Congressional Quarterly: "Senior Manager Leaves AstraZeneca in Midst of Congressional Scrutiny"
Senior Manager Leaves AstraZeneca in Midst of Congressional Scrutiny
By Drew Armstrong, CQ Staff
As Congress continues to look closely at allegations of illegal marketing of a breast cancer drug by manufacturer AstraZeneca, a senior manager connected to the company’s off-label promotion of the drug, Arimidex, has resigned.
AstraZeneca Spokeswoman Emily Denney confirmed Monday that Scarlett Spring, the company’s national sales director of oncology, will resign from AstraZeneca, as of June 1. Spring was the supervisor of former AstraZeneca Regional Sales Manager Mike Zubillaga, who allegedly encouraged his regional sales team to promote Arimidex off-label and was fired by AstraZeneca in April as part of the company’s investigation into the allegations.
Off-label promotion of drugs by pharmaceutical sales personnel is illegal, according to the Food and Drug Administration.
Denney would not comment on Spring’s departure, other than to say that Spring was leaving the company for personal reasons.
"She announced internally that she decided to leave AstraZeneca for personal reasons to pursue other opportunities," Denney said.
Public scrutiny of the company’s marketing of its cancer medications began in April, when employees familiar with AstraZeneca’s cancer drug marketing operation leveled allegations that AstraZeneca ignored previous warnings the employees issued about being told to promote the drug off-label.
The employees say they first reported the alleged violations through an internal hotline in November 2006. The employees say they waited for five months without receiving a response, and that AstraZeneca only acted on their claims after the employees wrote a letter in March to the Department of Health and Human Services’ Office of Inspector General (OIG), and forwarded copies to a few industry news Web sites several weeks later. The letter detailed their allegations, including the purported lack of action by AstraZeneca.
Meanwhile, AstraZeneca has blamed a "systems error" that caused the results of AstraZeneca’s ongoing investigation into the matter not to be sent back to the employees.
The company faults an error within Global Compliance, an outside company that anonymously transmits employee complaints of ethical violations to AstraZeneca, which then sends a response back through Global Compliance to the employees.
A May 2 AstraZeneca memo sent to the sales team reads, "We subsequently became aware of a systems issue with our prior helpline vendor. Some employees who had reported suspected violations were prevented from receiving the information that AZ had provided as a follow-up to their reports. We address [sic] the systems issue as soon as we discovered it, and we do not expect it to recur. Responding promptly and appropriately to reported violations is a fundamental element of our compliance program," says the memo.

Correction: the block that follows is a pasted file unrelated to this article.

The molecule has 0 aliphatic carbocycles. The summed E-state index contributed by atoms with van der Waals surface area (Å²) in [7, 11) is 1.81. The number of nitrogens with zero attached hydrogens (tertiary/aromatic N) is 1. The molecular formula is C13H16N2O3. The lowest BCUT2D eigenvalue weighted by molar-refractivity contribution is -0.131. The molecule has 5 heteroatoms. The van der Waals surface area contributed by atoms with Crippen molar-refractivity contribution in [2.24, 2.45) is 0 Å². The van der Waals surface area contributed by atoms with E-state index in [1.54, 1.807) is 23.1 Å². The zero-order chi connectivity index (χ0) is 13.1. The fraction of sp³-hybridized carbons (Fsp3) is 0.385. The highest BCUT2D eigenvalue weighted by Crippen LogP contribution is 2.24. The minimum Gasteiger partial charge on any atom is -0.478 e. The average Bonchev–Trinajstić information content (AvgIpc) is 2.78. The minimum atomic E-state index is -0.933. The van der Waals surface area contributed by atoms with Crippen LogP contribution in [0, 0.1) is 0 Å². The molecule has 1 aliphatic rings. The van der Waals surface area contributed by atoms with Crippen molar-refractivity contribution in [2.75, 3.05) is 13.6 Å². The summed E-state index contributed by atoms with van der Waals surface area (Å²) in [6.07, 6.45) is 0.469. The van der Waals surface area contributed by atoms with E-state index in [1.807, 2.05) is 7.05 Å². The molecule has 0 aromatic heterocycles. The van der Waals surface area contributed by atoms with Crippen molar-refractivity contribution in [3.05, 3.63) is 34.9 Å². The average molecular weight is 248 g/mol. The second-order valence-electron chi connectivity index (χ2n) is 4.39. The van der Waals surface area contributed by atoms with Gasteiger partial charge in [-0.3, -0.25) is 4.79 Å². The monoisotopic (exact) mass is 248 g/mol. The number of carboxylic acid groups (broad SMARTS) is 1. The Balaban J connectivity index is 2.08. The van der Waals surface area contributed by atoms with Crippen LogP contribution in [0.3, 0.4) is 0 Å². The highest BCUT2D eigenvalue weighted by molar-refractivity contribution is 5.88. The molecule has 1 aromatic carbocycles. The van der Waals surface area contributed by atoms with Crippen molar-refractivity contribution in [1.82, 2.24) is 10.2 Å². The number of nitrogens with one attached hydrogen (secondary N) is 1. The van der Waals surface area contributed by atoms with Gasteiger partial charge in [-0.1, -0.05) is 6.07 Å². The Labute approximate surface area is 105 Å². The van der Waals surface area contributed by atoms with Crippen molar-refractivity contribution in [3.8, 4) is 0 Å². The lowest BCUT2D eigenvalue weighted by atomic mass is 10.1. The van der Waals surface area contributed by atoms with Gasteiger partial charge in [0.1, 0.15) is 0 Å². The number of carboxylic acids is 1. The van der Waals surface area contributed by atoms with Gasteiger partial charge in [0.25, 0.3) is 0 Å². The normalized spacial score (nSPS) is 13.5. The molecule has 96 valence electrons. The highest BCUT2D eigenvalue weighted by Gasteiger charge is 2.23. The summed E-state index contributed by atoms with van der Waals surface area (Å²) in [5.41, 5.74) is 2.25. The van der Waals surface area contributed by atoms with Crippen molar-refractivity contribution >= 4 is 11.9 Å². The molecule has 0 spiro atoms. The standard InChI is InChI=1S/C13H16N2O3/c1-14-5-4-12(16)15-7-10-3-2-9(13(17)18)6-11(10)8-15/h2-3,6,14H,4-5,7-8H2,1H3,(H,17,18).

Under AstraZeneca’s compliance system, employees can call Global Compliance with concerns about a legal or ethical violation. Global Compliance then anonymously sends the claims to the company, which investigates them and returns a response that the employees can access with a unique code number.
AstraZeneca’s firing of Zubillaga — which occurred after the disclosure of other internal memos and training materials also provided to Congressional Quarterly by the employees — has been the most public result of its investigation.
The company has declined to state the exact timeline of its investigation. However, in an April 20 statement, AstraZeneca said that some of the claims were being examined before they were made public.
In the November 2006 call to the Global Compliance hotline, AstraZeneca employees say they reported that members of the cancer drug sales team had been instructed by managers to promote the off-label use of the drug Arimidex, also known as anastrozole.
On April 5, 2007, Web sites posted excerpts from a sales team newsletter in which a sales manager named Mike Zubillaga referred to cancer doctors’ offices as "a big bucket of money." According to the group of employees, Zubillaga also was the management figure encouraging the sales force to promote the off-label use of Arimidex. The employees released copies of the OIG letter a week later.
AstraZeneca fired Zubillaga April 6. Denney later confirmed that the company had hired an outside law firm to look into the allegations made in the OIG letter.
The OIG has confirmed that it is looking into the accusations, and House lawmakers are interested as well.
Henry A. Waxman, D-Calif., chairman of the House Oversight and Government Reform Committee, has asked AstraZeneca to provide documents on the marketing of the cancer drug. Rep. Pete Stark, D-Calif., also is looking into the claims.